A scene from the film “Karl and Bertha”, where Bertha and her sons set off on their first car ride
A brilliant engineer and his brilliant wife
Bertha was born in 1849 in Pforzheim, Germany. She met Karl and as an independent woman, invested her own personal funds into his business before they were even married. He later used this money to fund his ‘horseless carriage’ project which became the ‘Benz Patent-Motorwagon’. Karl was a genius and brilliant engineer, however lacked ambition and business acumen, it was his wife who was the visionary, seeing the potential for the car to be so much more than a prototype and encouraging her husband to do more.
Bertha: woman on a mission
Determined to prove her theory, one August morning in 1888 she quietly roused her two teenage sons for a journey of a lifetime. They were to take the automobile on its very first long-distance journey – from their home in Mannheim to her mother’s house in Pforzheim, 56 miles away. Not wanting to tell her husband her brave plan, Bertha left a brief note for him, explaining they had gone out and quietly pushed the vehicle away from the house so that Karl wouldn’t be woken. Once at a safe distance, the trio fired up the single-cylinder, 1.6 litre engine and set off.
The trip would prove challenging. With no clear roads or markings, Bertha had no idea in which direction they were heading so had to figure it out as they went along. They also encountered many hills and uneven terrain; the car was unable to navigate such obstacles and so the boys had to get out and push.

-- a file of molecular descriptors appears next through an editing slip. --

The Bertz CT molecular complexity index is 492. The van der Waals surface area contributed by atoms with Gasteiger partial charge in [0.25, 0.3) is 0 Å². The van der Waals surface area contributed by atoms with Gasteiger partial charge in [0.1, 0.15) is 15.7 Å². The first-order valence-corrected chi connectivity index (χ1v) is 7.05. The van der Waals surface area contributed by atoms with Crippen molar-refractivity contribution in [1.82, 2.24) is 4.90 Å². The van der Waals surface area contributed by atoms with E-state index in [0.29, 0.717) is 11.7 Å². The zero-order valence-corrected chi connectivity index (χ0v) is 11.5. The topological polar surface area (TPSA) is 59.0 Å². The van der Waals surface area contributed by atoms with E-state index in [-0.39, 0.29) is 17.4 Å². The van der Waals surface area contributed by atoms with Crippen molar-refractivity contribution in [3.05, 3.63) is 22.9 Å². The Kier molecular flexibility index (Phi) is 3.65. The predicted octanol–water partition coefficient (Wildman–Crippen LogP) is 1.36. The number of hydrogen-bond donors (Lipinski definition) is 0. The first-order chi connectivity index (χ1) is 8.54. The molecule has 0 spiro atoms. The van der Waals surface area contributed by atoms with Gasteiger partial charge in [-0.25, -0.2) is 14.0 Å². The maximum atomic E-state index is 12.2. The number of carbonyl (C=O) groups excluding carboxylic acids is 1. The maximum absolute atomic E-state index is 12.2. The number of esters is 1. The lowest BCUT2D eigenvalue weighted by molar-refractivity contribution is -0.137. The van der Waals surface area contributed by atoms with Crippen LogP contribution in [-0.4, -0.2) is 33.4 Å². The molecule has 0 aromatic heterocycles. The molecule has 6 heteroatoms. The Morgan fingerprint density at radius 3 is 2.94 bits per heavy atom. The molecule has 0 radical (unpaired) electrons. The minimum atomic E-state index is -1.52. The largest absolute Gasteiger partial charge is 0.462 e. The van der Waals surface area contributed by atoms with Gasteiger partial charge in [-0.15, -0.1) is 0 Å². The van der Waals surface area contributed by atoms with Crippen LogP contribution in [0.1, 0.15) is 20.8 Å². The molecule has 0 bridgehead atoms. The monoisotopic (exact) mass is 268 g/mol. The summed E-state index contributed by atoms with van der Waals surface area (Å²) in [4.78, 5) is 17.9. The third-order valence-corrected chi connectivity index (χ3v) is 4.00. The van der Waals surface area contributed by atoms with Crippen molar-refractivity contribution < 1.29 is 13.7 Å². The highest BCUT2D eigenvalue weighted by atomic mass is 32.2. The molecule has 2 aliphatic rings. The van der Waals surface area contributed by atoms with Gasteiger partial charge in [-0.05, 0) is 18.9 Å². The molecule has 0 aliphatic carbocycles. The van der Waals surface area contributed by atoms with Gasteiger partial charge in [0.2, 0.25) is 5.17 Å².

The first car by Karl Benz 1886
Solving problems on the road
The engine also posed risks. It had to be constantly cooled to keep it ticking along and to do this, Bertha had to pour water over the engine and let it evaporate along with the heat. During the journey frequent stops at rivers, streams and shops were made to keep water supplies topped up.
Fuel also had to be replenished – this was available in the form of ligroin, petroleum ether commonly known as benzene and available in chemists. Bertha re-stocked at one in Wiesloch, so it therefore became the world’s first fuel station, quite by accident, with the original building still there today.
The problems didn’t stop there – midway the car broke down. She didn’t panic. Instead Bertha used her initiative along with her garments to fix the serious issues. She used her hat pin to clear a blocked fuel line and wrapped one of her garters around an ignition wire which needed insulating.
During the roundtrip Bertha and her boys also sought the help of a blacksmith, to mend the drive chain and when the brakes failed asked a local cobbler to line them with leather, thus introducing the very first brake pads.
Achieving personal and historical success
Once at her mother’s, Bertha sent a telegram to her husband informing him of her triumph.
A few days later, she returned home full of new ideas on how to improve the automobile model and update the patent. Based on her own experiences and having conducted the very first official test drive, Bertha suggested the car be fitted with a lower gear so it could climb hills and well as lining for the brakes.
In undertaking such an adventure, not only did she accomplish a personal achievement, but also a historical one. She made the car accessible and marketed it to the general public, proving it could be used for personal mobility. Bertha also generated lots of publicity helping to propel her husband’s business and ultimately contributing to the future success of Mercedes-Benz.
Bertha’s story is a testament to the integral role of women in automotive history. She lived until she was 95 years old and today you can still retrace her famous steps via the ‘Bertha Benz Memorial Route’ in Mannheim, Germany.